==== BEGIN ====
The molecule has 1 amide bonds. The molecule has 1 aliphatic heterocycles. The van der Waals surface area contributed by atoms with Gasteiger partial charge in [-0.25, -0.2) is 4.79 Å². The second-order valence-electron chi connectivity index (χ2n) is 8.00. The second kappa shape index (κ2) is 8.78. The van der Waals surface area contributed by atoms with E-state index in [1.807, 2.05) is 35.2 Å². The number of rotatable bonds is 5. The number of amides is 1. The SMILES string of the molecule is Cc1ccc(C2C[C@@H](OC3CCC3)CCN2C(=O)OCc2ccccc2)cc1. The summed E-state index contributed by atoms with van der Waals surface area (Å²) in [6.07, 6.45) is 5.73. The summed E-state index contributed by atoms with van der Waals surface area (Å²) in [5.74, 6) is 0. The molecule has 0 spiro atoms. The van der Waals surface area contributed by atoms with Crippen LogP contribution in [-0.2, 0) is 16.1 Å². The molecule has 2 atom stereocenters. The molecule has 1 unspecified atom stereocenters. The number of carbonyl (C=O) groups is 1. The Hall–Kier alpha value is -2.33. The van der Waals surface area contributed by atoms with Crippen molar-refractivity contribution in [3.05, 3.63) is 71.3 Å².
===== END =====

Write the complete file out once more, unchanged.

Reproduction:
The molecule has 1 amide bonds. The molecule has 1 aliphatic heterocycles. The van der Waals surface area contributed by atoms with Gasteiger partial charge in [-0.25, -0.2) is 4.79 Å². The second-order valence-electron chi connectivity index (χ2n) is 8.00. The second kappa shape index (κ2) is 8.78. The van der Waals surface area contributed by atoms with E-state index in [1.807, 2.05) is 35.2 Å². The number of rotatable bonds is 5. The number of amides is 1. The SMILES string of the molecule is Cc1ccc(C2C[C@@H](OC3CCC3)CCN2C(=O)OCc2ccccc2)cc1. The summed E-state index contributed by atoms with van der Waals surface area (Å²) in [6.07, 6.45) is 5.73. The summed E-state index contributed by atoms with van der Waals surface area (Å²) in [5.74, 6) is 0. The molecule has 0 spiro atoms. The van der Waals surface area contributed by atoms with Crippen LogP contribution in [-0.2, 0) is 16.1 Å². The molecule has 2 atom stereocenters. The molecule has 1 unspecified atom stereocenters. The number of carbonyl (C=O) groups is 1. The Hall–Kier alpha value is -2.33. The van der Waals surface area contributed by atoms with Crippen molar-refractivity contribution in [3.05, 3.63) is 71.3 Å².